My impostor syndrome.

How it makes me better.

I have talked about struggling with my anxiety and depression and how it effects my impression of myself. It makes me feel like I’m not worthy of the clients I get. It causes me to doubt my own expertise and it gets in the way of personal relationships. Today I wanted to talk specifically about what has been called “impostor syndrome”.

Wikipedia defines impostor syndrome this way:

Impostor syndrome (also known as impostor phenomenon, fraud syndrome or the impostor experience) is a concept describing individuals who are marked by an inability to internalize their accomplishments and a persistent fear of being exposed as a “fraud”.

Um, yeah. That’s pretty much it. The thing is … there’s nothing to expose. So why the hell do we feel this way? I’m sure it depends on the individual and their past experiences. After all, most of us can only see from within our own perspective.

I believe that my impostor syndrome is a direct result of my anxiety. Being diagnosed with “generalized anxiety disorder” in 2016 was just a formality after managing it since my late teens. I had navigated all of the obstacles, and was able to identify much of what triggered my anxiety. I also identified my depression as a symptom of my anxiety and not a thing that lived on it’s own. It needed my anxiety to feed it. So, if I could manage my anxiety to better control my depression, that should also work for this impostor syndrome.

My impostor syndrome manifests in a lot of ways. When I start to hear my inner anxiety voice rambling about how I should “just cancel this meeting because this person knows you don’t really know what the hell you’re doing, Heather” … well, my whole personality changes. I might seem jittery, like I’ve had too much coffee. Or, I might seem angry or grumpy. Sometimes I just seem like I’m lost and apathetic.

What’s really happening is that I’m shutting down, rather than turn my internal nagging around. Let’s take a walk through one of these scenarios.

I’m picking an outfit so that I can get ready for a meeting in an hour. My inner dialogue goes something like this:

“I shouldn’t go to this meeting. I mean, I’m not prepared. This person is going to take one look at me and laugh. Why did I ever think I could be a professional anything? Seriously, Heather, you’re a damn mess. You didn’t even graduate college! What if they ask you about college?!? Oh my gosh! Even if they sit through a whole hour and talk with you about their project, their going to leave and immediately tell all of their friends how absolutely NOT worthy you are. Everyone will know that you’re a mess! You’re silly and ridiculous. You will not be taken seriously by “real” professionals. They’ll think you’re just a silly girl pretending to be something she simply isn’t …..”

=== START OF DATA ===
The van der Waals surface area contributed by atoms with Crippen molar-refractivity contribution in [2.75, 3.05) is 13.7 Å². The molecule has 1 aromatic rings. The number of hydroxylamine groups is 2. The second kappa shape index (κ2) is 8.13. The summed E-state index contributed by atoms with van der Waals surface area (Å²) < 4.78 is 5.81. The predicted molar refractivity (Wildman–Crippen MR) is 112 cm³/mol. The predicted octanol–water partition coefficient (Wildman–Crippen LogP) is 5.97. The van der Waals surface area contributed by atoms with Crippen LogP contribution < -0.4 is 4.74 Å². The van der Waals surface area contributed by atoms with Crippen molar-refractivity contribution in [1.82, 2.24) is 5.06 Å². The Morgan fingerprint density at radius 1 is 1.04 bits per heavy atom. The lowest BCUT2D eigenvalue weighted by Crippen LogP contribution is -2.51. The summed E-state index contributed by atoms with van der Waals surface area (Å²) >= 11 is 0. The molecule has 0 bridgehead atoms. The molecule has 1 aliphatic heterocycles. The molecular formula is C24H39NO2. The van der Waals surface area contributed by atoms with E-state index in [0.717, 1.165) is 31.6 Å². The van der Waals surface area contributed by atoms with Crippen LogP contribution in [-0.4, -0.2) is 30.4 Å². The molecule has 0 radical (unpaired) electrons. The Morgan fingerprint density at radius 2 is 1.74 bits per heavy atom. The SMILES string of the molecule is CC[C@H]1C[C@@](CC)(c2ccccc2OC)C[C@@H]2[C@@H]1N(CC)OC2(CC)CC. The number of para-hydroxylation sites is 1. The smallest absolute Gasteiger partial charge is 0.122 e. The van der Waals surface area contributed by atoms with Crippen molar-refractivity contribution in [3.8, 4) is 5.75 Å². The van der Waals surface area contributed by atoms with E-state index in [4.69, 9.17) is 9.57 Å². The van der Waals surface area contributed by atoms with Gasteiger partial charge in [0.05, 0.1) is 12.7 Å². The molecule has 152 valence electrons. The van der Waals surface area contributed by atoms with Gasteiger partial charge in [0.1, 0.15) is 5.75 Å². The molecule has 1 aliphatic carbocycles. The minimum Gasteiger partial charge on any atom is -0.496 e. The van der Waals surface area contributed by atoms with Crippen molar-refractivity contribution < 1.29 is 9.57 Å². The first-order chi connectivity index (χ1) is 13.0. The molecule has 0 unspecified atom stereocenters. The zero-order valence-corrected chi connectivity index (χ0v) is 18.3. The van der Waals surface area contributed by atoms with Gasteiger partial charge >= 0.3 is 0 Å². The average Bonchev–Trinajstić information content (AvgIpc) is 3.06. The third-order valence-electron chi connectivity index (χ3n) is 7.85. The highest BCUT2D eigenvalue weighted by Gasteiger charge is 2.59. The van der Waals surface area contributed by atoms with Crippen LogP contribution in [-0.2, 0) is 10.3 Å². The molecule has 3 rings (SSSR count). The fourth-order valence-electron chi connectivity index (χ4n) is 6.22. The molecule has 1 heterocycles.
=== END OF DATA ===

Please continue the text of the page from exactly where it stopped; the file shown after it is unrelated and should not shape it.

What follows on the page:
And on and on and on. That dialogue will sometimes continue right up until the person is sitting in front of me. Then? Silence. It’s like “Anxiety Heather” suddenly freezes up and she doesn’t know what to do. So she sits there and smiles. It can get quite awkward. Good thing “Mellow Heather” has a plan.



I have a one liner that always snaps me out of it. I simply ask how the other person is. It puts the ball in their court and then we’re having an actual conversion. It’s like magic!

Thankfully my anxiety is manageable. On really bad days I’ve actually dissociated during a meeting. That’s when you kind of go on auto pilot and don’t remember what just happened. Yeah, I never heard from that person again … or did I?

Alright, let’s get to the part where all of this awfulness makes me a better professional. I guess, technically, it doesn’t. It does make me a better human, though. I often just tell people about my anxiety (assuming it’s appropriate and in the context of our current conversation). It forces me to be honest with myself and with others. If I’m feeling overwhelmed, I’ll take a minute to sort my thoughts right in the middle of a consultation. Hint: it looks a lot like note taking.

I find that potential clients and those who become clients, appreciate my flaws when I’m up front about them. I often joke with several of my clients about these struggles. Turns out, there are a lot of business owners and professionals out there that feel the same way. I’d never even know that if I wasn’t honest about being human. Go figure.

What I need to remember is that I’ve been a designer for 20 years and running this business for 10! Of course I know what I’m doing and this wonderful person is going to appreciate my knowledge and happily pay for it! I’ve got this!

Do you struggle with impostor syndrome or anxiety and manage to run a business? I would love to hear about how you’ve used this obstacle as a stepping stone to becoming better.